iPad Mini Won’t Have Retina Display Manufacturers in China have begun assembling a new, smaller tablet computer for Apple, the Wall Street Journal reported Wednesday. Unnamed executives from component suppliers said that production of the tablet is under way. Production typically begins several weeks before Apple brings its new devices to market.
Apple introduced iOS 6 along with the new phone last month. And the hardware understandably captured most of the hubbub and fan chatter, at least on the day of the phone’s announcement. Casual fans who weren’t paying close attention might have missed the fact that the new software also would be available to older phones even before the launch sale date of iPhone 5.
Online storage service enhancements help it keep pace with rivals like DropBox, Apple’s iCloud, and Google Drive. By Paul McDougall Microsoft has unveiled a major revamp of SkyDrive, and said the cloud storage service has moved beyond the “preview” stage to become fully operational. The enhancements include a new Web front, faster uploading and sorting, new tools for developers, and a forthcoming SkyDrive app for mobile devices that run Google Android.
Joel Tenenbaum, RIAA’s Public Enemy No. 1 Congratulations, RIAA, for prevailing in a court case that will do nothing to stop piracy and continue to turn the public against you. The Supreme Court refused earlier this month to hear the case of Joel Tenenbaum, a former Boston University student with a PhD in statistics, who was ordered to pay $675,000 for the crime of downloading 30 songs. If you end up bankrupting him, you’ll get lots of publicity, but not the kind you’re looking for. I suggest you check with your members’ kids and see how many songs they and their classmates download. Wouldn’t that be a great lawsuit? Suing the kids who illegally download music is as stupid as suing the people who download content on Androids because Google “stole” Apple’s patents. Apple isn’t stupid. It’s suing Google, not its own customers. You can argue that Apple, too, is shooting itself in the foot and simply inviting scores of counter-suits, but at least its not hurting its own customer base. So if you have to sue someone, sue the guys who profit by selling your songs illegally, the companies that maintain massive caches of “pirated” songs, the Internet companies that allow consumers to freely pass songs back and forth, even colleges like Boston University that allowed Tenenbaum and thousands of other students to store and sends songs on their high-speed networks. That won’t make much of a dent in the piracy problem, either. But beating up a penniless graduate student? C’mon, do you beat up your own kids? The solution is the same as its been for over 10 years, if you’d just open your eyes. Give people access to anything, anywhere, anytime for a fixed monthly cost (See: cable networks, massive profits of). Give away free or reduced-price concert tickets, access to rock stars, whatever, to keep your fan base engaged. Continue to sell songs to people who want to own. Support free advertising-supported services like Spotify. You can probably think of dozens more ideas. Get creative. Isn’t that what they pay you the big bucks for? You’ll end up with massively better profits than you did before those pesky MP3s showed up. Or you can continue to go after consumers and win the law suits. In which case congratulations soon won’t be in order for you and your member companies. Think eulogies. By Michael Stroud May 31, 2012 at 7:29 pm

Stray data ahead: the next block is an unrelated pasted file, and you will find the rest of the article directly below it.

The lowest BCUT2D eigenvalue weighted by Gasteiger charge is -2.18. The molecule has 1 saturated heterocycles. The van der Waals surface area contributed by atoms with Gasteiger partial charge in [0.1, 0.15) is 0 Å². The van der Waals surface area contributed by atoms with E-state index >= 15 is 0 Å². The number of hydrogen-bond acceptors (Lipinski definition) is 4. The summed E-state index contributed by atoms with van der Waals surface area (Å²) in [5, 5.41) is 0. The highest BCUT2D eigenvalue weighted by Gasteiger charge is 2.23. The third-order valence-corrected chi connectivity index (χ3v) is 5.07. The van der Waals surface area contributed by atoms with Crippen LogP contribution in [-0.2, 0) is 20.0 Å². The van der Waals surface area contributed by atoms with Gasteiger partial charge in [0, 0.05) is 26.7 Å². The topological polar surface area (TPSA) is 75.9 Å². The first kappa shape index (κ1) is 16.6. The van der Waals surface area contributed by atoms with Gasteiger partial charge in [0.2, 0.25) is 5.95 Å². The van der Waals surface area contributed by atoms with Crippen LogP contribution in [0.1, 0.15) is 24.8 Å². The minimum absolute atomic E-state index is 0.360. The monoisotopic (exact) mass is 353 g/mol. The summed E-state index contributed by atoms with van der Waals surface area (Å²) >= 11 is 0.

Would Apple kill the cash register? Apple has already built technology into iPhones and iPads to make retail stores work like the Apple store — without cash registers Mike Elgan If you’ve ever been to a store, you know the drill: Browse the merchandise, pick something, carry it to the checkout counter, maybe wait in line, pay, then walk out with your purchases and a receipt.
Apple iGrid? Perhaps chastened by recent stories about their poor environmental scorecard, and getting the fifth lowest score in Greenpeace’s How Clean Is Your Cloud? report, Apple Inc. seems to be changing its iTune and, at least as far as one new data center is concerned, is seeking to have 100% of its power generated from renewable sources.